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. Last Updated: 07/27/2016

Shoigu: Clean Up Lensk or Face Ax

Emergency Situations Minister Sergei Shoigu warned that efforts to rebuild flood-devastated Lensk had better pick up pace to meet his Sept. 15 deadline or heads might roll.

Shoigu heads a federal commission overseeing the restoration of water supplies, sewage services and homes damaged in spring flooding. Hundreds of new apartments are also being built for residents who were left homeless.

"If we are not able to keep up with the schedule, then several leaders will probably have to resign," Shoigu said during an inspection of the eastern Siberian city on Wednesday, Kommersant reported.

Shoigu has said that he himself would resign if the deadline is not met.

Shoigu said that building supplies were five days behind schedule and was critical of the plans, prepared only a day before his arrival, for a dam to protect the city of 40,000 people. He said the plans looked incomplete.

Shoigu also complained that municipal drinking water was not yet up to par, despite assurances from Valery Popov, Sakha's head of residential and communal services.

"I came here to sort out the situation, not to be deceived," Shoigu was quoted by Interfax as saying.

According to the Emergency Situations Ministry, 246 municipal apartments and 75 private homes of the 4,500 residences needing repairs had been fixed up by the start of this week.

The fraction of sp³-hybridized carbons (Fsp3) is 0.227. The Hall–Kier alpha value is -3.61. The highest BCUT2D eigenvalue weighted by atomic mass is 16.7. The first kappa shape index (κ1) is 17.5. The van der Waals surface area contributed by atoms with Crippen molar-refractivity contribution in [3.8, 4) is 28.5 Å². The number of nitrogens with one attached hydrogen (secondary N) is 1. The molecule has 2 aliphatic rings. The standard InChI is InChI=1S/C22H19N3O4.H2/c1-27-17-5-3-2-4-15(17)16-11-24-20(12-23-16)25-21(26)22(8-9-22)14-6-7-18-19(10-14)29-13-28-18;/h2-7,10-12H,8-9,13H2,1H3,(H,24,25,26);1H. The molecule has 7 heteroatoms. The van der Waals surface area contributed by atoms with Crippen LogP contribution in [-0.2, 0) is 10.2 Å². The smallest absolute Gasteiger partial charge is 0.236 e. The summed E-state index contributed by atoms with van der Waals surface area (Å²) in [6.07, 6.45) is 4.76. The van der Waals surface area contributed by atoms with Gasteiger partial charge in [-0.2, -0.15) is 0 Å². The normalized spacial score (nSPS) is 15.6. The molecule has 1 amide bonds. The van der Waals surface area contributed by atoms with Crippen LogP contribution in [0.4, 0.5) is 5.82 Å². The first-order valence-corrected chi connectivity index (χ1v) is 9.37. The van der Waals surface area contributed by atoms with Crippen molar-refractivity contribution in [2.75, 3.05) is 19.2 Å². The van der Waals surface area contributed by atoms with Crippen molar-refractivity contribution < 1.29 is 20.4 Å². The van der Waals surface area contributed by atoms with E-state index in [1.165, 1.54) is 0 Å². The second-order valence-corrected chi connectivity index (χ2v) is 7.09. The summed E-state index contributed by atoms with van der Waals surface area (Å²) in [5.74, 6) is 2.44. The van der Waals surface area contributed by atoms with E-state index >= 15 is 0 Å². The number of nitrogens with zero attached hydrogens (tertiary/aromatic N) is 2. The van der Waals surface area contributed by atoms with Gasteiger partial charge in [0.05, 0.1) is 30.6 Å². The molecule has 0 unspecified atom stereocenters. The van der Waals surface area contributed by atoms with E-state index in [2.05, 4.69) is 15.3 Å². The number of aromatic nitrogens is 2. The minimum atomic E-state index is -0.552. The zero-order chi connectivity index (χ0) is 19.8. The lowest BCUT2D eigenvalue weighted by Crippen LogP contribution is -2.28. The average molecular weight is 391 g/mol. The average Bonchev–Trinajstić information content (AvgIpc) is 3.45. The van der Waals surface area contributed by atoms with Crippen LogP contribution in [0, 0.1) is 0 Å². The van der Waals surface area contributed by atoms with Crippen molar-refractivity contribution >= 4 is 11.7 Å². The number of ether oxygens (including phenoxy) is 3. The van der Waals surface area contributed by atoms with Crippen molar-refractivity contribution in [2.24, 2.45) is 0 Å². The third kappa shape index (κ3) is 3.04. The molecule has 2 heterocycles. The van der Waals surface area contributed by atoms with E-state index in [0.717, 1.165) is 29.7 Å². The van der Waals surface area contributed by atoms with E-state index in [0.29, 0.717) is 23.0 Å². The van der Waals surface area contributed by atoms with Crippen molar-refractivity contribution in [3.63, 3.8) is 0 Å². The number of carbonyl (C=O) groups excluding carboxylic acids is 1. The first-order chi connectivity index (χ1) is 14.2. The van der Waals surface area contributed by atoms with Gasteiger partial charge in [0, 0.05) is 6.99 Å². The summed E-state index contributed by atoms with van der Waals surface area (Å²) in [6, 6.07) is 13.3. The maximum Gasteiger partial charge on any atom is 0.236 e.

The nearby Lena River flooded 70 settlements in the republic of Sakha this year, the worst spring flooding in a century.

President Vladimir Putin, who visited Lensk soon after the floods hit in May, has promised to return before winter "to make sure people have not been left without a roof over their heads."

The work in Lensk, which is a service city for the world's second largest diamond extraction center, in Mirny, will cost 5.65 billion rubles ($192 million), of which 1.2 billion rubles is to come from the federal government, 1.45 billion from the regional government and 3 billion from diamond monopoly Almazy Rossii-Sakha, according to Interfax.

The city has thousands of workers from throughout the Commonwealth of Independent States working on building 2,312 new apartments on five sites in flood-free zones.

More than 1,000 Lensk residents have been offered government certificates that will help them move into new homes in other parts of Russia.

Prosecutors are investigating the allocation of the certificates after reports that some had been issued to people whose homes were either minimally damaged or not damaged at all.